Lori Anderson: From boredom can spring inspiration

Boredom begins with teenagers but doesn't end there. Picture: Getty
Boredom begins with teenagers but doesn't end there. Picture: Getty
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IT IS that most cliched of teenaged clarion calls: “I’m bored, it’s boring, oh the boredom.” But unlike Clearasil, if we are honest, we never quite leave it behind. It scatters its soul-destroying grenades of torpor and ennui throughout our entire lives.

Boredom, like poverty, will always be with us and always has.

The English word “boredom” was first published by Charles Dickens in the pages of Bleak House in 1852, when he adopted the term “to be a bore” which had been around since 1768, stretching out this personal tedious flaw till it covered a universal state of dull discontent.

While the Victorians invented much, they did not introduce boredom to the modern world, as this restless, discontented state of being had already been examined by the Greek philosophers and was even chiseled into an ancient Roman grave stone.

In Boredom: A Lively History, the author Peter Toohey reveals that in 1859, seven years after Dickens, the Latin equivalent was uncovered in Rome: “For Tanonius Marcellinus… because he rescued the population from endless boredom.” Sadly we know nothing more of Marcellinus other than this public service.

Over the centuries authors and philosophers have tried to pin boredom down like a dull, colourless butterfly. In early Christianity, monks who became bored with their ascetic lives were viewed as “despairing at the beneficence of God” when they were in fact weary of sitting in dank, cold caves. In Britain during the Renaissance, it was known as “melancholia” and became wrapped up with depression. Tolstoy described it beautifully as “the desire of desires” while in the early 20th century the philosopher Martin Heidegger dedicated 100 pages of What is metaphysics? to this human ailment, writing: “Profound boredom, drifting here and there in the abysses of our existence like a muffling fog, removes all things and men and one self along with it, into a remarkable indifference. This boredom reveals being as a whole.”

Yet it is only in the last few decades that scientists have untangled both the dangers and benefits of boredom. Modern brain scans have led scientists to believe that it may be the frontal cortex that controls boredom as if this becomes damaged patients are more susceptible to boredom and frequently exhibit risk taking to sweep it away. The frontal cortex is also linked to our measurement of time, which frequently drags if we are bored. Research has also revealed that people who are prone to boredom may have naturally lower levels of dopamine, which requires them to take more risks in order to stimulate their brains.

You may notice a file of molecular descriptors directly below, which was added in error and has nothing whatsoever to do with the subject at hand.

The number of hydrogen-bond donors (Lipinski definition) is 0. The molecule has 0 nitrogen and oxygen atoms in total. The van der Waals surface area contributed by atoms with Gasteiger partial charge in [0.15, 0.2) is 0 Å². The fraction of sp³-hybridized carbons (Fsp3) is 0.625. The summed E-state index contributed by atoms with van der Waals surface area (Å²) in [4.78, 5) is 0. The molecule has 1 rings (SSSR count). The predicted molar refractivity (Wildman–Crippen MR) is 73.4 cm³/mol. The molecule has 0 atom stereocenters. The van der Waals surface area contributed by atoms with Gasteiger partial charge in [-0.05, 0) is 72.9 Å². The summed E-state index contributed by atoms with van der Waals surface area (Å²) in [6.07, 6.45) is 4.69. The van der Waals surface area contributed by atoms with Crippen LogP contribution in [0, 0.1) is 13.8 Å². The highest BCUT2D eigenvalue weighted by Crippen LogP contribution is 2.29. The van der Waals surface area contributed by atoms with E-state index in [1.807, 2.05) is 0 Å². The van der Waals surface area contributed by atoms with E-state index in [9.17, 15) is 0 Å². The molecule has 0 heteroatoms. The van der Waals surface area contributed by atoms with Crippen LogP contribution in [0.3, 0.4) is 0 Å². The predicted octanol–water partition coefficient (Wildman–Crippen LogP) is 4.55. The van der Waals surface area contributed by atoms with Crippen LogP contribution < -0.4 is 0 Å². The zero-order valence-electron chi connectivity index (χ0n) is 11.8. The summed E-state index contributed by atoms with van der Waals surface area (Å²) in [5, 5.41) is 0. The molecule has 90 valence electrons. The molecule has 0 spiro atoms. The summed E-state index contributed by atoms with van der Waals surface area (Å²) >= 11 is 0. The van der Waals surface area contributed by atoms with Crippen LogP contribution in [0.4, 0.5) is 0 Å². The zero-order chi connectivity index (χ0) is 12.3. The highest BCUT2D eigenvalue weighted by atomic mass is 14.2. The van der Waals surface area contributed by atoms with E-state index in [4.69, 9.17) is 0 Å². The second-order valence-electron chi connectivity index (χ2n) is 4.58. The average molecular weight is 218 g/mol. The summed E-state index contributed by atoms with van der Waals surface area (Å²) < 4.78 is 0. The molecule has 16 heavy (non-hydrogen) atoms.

Anna Gosline, an American academic, argued in a paper, published in Scientific America, that a person could actually be bored to death as certain people who are chronically bored embark on reckless behaviour that can escalate with fatal consequences.

It seems we will do anything to avoid being bored. The second we board a train we whip out our iPads and phones, at home the TV accompanies many a families’ meal, while drama box sets kill those languid hours before bed. For the more cultured, they find their panacea in books and classical music.

As Alex Soojung-Kim Pang, author of The Distraction Addiction, said recently: “being over-scheduled and over worked is the new status symbol”. I couldn’t agree more. Yet there is a growing belief that, by filling our lives with constant distractions, we are missing out on a range of creative and psychological benefits that come with boredom.

Artists and novelists have long believed that their best ideas or works can spring from boredom’s still, static pond. Brain scans again reveal that, even “at rest”, the brain remains incredibly active and that people will frequently unknot problems, either consciously or unconsciously, when given a period of unoccupied free time.

One of the most eloquent writers on boredom was David Foster Wallace, the late American author whose posthumous novel, The Pale King, was about boredom in a Midwestern IRS office. He wrote: “The underlying bureaucratic key is the ability to deal with boredom.

“To function effectively in an environment that precludes everything vital and human. To breathe, so to speak, without air. The key is the ability, whether innate or conditioned, to find the other side of the rote, the picayune, the meaningless, the repetitive, the pointlessly complex. To be, in a word, unborable. It is the key to modern life. If you are immune to boredom, there is literally nothing you cannot accomplish.”

We shouldn’t run from boredom as if it is a tedious friend but sit down and listen to it. We might just learn something.